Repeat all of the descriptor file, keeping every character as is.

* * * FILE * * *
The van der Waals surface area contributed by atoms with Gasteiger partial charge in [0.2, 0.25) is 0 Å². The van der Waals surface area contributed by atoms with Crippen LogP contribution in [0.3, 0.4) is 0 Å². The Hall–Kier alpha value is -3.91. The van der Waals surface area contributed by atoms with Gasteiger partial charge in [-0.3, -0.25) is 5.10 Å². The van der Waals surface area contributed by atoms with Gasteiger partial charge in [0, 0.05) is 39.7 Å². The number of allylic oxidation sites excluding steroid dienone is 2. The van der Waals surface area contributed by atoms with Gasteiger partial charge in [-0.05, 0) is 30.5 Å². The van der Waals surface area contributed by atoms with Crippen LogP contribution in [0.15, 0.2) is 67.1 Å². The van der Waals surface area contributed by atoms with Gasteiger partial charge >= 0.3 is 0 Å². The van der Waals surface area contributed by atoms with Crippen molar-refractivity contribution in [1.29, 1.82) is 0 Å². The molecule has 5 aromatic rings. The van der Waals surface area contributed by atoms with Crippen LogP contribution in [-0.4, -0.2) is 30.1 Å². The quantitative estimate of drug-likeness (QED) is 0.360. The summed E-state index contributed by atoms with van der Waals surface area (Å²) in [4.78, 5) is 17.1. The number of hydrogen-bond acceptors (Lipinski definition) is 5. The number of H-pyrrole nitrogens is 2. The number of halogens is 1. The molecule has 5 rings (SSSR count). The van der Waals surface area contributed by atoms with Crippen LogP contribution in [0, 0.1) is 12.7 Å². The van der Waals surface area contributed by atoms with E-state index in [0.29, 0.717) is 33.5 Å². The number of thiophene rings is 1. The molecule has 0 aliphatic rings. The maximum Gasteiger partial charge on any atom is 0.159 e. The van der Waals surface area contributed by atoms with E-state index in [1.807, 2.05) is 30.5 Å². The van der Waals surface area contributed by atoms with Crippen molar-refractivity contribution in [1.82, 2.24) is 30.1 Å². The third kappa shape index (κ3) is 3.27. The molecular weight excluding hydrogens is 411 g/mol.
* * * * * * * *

The van der Waals surface area contributed by atoms with Gasteiger partial charge in [0.2, 0.25) is 0 Å². The van der Waals surface area contributed by atoms with Crippen LogP contribution in [0.3, 0.4) is 0 Å². The Hall–Kier alpha value is -3.91. The van der Waals surface area contributed by atoms with Gasteiger partial charge in [-0.3, -0.25) is 5.10 Å². The van der Waals surface area contributed by atoms with Gasteiger partial charge in [0, 0.05) is 39.7 Å². The number of allylic oxidation sites excluding steroid dienone is 2. The van der Waals surface area contributed by atoms with Gasteiger partial charge in [-0.05, 0) is 30.5 Å². The van der Waals surface area contributed by atoms with Crippen LogP contribution in [0.15, 0.2) is 67.1 Å². The van der Waals surface area contributed by atoms with Gasteiger partial charge >= 0.3 is 0 Å². The van der Waals surface area contributed by atoms with Crippen molar-refractivity contribution in [1.29, 1.82) is 0 Å². The molecule has 5 aromatic rings. The van der Waals surface area contributed by atoms with Crippen LogP contribution in [-0.4, -0.2) is 30.1 Å². The quantitative estimate of drug-likeness (QED) is 0.360. The summed E-state index contributed by atoms with van der Waals surface area (Å²) in [4.78, 5) is 17.1. The number of hydrogen-bond acceptors (Lipinski definition) is 5. The number of H-pyrrole nitrogens is 2. The number of halogens is 1. The molecule has 5 rings (SSSR count). The van der Waals surface area contributed by atoms with Crippen LogP contribution in [0, 0.1) is 12.7 Å². The van der Waals surface area contributed by atoms with E-state index in [0.29, 0.717) is 33.5 Å². The number of thiophene rings is 1. The molecule has 0 aliphatic rings. The maximum Gasteiger partial charge on any atom is 0.159 e. The van der Waals surface area contributed by atoms with E-state index in [1.807, 2.05) is 30.5 Å². The van der Waals surface area contributed by atoms with Crippen molar-refractivity contribution in [1.82, 2.24) is 30.1 Å². The third kappa shape index (κ3) is 3.27. The molecular weight excluding hydrogens is 411 g/mol.